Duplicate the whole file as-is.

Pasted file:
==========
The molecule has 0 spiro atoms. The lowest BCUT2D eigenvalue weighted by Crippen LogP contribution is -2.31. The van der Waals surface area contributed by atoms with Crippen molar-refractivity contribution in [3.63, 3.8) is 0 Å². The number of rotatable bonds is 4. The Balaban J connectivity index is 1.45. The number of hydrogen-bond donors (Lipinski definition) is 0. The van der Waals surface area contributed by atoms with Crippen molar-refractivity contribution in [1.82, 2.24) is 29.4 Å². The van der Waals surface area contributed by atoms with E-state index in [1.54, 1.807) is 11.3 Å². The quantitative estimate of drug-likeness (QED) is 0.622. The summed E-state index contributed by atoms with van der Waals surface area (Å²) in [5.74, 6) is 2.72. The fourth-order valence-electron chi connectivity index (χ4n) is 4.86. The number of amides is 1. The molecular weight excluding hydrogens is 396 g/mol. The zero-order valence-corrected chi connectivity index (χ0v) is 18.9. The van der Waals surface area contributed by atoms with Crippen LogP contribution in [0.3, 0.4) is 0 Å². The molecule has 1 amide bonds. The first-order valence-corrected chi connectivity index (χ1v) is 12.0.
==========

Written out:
The molecule has 0 spiro atoms. The lowest BCUT2D eigenvalue weighted by Crippen LogP contribution is -2.31. The van der Waals surface area contributed by atoms with Crippen molar-refractivity contribution in [3.63, 3.8) is 0 Å². The number of rotatable bonds is 4. The Balaban J connectivity index is 1.45. The number of hydrogen-bond donors (Lipinski definition) is 0. The van der Waals surface area contributed by atoms with Crippen molar-refractivity contribution in [1.82, 2.24) is 29.4 Å². The van der Waals surface area contributed by atoms with E-state index in [1.54, 1.807) is 11.3 Å². The quantitative estimate of drug-likeness (QED) is 0.622. The summed E-state index contributed by atoms with van der Waals surface area (Å²) in [5.74, 6) is 2.72. The fourth-order valence-electron chi connectivity index (χ4n) is 4.86. The number of amides is 1. The molecular weight excluding hydrogens is 396 g/mol. The zero-order valence-corrected chi connectivity index (χ0v) is 18.9. The van der Waals surface area contributed by atoms with Crippen LogP contribution in [0.3, 0.4) is 0 Å². The molecule has 1 amide bonds. The first-order valence-corrected chi connectivity index (χ1v) is 12.0.